Within a DataOps framework, cross-functional teams execute “data sprints” that design data models and deliver analytics for targeted stakeholders. Each team is composed of data managers (data engineers, BI managers, etc.) and data consumers (salespeople, leadership, etc.).
Feedback from data consumers is incorporated continuously within the sprint process to quickly improve and update data assets.
The difference between DevOps and DataOps is that DevOps combines software development and IT operations to automate software deployments, while DataOps automates the ingestion, transformation, and orchestration of data workflows.
Traditionally employed in software production, DevOps combines software development (Dev) with IT operations (Ops) to speed up the time-to-release of high-quality software. DevOps merges the processes of building, testing, and deploying software into a single automated practice.
Although DataOps derives its name from DevOps, DataOps is not simply DevOps for data. Instead of automating software deployments, DataOps automates and unifies the ingestion, transformation, and orchestration of data workflows.
DataOps unlocks key advantages by harnessing the practices of DevOps, including:
1. Source Control
A centralized repository of all data ingestion processes, transformation logic, pipeline source code, and data delivery monitoring, in version control systems such as GitHub.
2. Continuous Data Integration
Automatically merge developer source code with live pipelines to avoid “integration hell.”
3. Separate Test & Production Environments
Evaluate pipelines before launch in a test environment identical to production. Easily push changes live after Q&A diagnostics.
4. Continuous Delivery
Continually deploy incremental but frequent code updates to the production environment automatically.
DataOps team members can develop data infrastructure in separate but nearly identical environments, and push changes live with point-and-click functionality after a predefined testing process.
DataOps, like DevOps, relies on automation to eliminate manual tasks and IT processes, for example:
- Data orchestration automates entire data workflows, from ingestion, to transformation, to delivery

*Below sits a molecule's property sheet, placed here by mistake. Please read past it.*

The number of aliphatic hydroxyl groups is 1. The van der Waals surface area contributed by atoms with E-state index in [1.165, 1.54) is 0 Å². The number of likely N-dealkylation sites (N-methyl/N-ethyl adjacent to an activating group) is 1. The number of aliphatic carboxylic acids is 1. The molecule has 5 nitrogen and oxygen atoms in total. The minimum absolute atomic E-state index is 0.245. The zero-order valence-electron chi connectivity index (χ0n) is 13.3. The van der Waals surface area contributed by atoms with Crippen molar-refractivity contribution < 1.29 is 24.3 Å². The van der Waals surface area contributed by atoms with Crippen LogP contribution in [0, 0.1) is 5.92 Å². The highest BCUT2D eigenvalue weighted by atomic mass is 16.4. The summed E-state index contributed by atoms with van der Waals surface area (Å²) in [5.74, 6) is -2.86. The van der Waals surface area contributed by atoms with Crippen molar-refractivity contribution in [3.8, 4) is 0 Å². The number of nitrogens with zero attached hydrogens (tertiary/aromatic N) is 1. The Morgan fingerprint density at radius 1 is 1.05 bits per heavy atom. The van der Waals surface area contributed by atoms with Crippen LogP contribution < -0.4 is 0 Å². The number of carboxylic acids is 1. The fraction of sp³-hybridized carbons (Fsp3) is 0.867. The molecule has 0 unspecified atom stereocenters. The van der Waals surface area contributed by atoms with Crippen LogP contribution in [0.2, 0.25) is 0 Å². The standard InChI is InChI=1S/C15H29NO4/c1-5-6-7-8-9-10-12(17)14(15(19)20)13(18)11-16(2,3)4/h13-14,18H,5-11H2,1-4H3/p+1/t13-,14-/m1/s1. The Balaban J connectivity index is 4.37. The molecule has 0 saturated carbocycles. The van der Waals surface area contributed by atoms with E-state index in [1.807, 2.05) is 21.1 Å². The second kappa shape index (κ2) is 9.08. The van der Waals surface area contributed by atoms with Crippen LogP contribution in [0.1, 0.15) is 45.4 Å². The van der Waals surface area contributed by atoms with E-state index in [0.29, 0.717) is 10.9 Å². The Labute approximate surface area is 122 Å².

- Auto-syncing developer source code with main repository
- Data pipelines pushed live into production with one-click deployments
For years, companies ingested data into on-premise relational databases using self-built data connectors. However, this process was too slow and expensive, and ETL tools gradually emerged for data ingestion.
But issues with database scalability, data transformation, and continued deficiencies with data connectors limited the strength of the insights.
Years later, cloud data warehouses eliminated hardware scalability issues, and ETL platforms began to close the gap in terms of data connectors. Ingesting data was no longer the problem; transformation was.
But soon, ELT platforms began to transform data inside the cloud data warehouse, leading to the rise in data lakes and unlimited insights from endlessly queryable data.
Today, the challenge facing data-driven companies is more about delivering data than generating it. Now, everyone in an organization needs data, and needs it in minutes, not in hours.
However, most traditional ETL platforms are still reinforcing an outdated framework that silos data and puts it only in the hands of a “chosen few.” That’s why DataOps platforms are built for this new era.
DataOps platforms do not just generate, but deliver, the right insights, at the right time, to the right stakeholder. With full data orchestration, DataOps platforms automate the democratization of data, from start to finish.
DataOps platforms eliminate the rigid, top-down data culture facilitated by traditional ETL platforms, for a bottom-up system that provides stakeholders in the trenches with the data they need.
Questions about DataOps or what it can do for your company?
Rivery is a fully-managed DataOps platform for all your organizational data. Automate, manage, and transform data so it can be fed back to stakeholders as meaningful insights. Rivery equips your organization with all the capabilities you need to conquer the modern data landscape, including: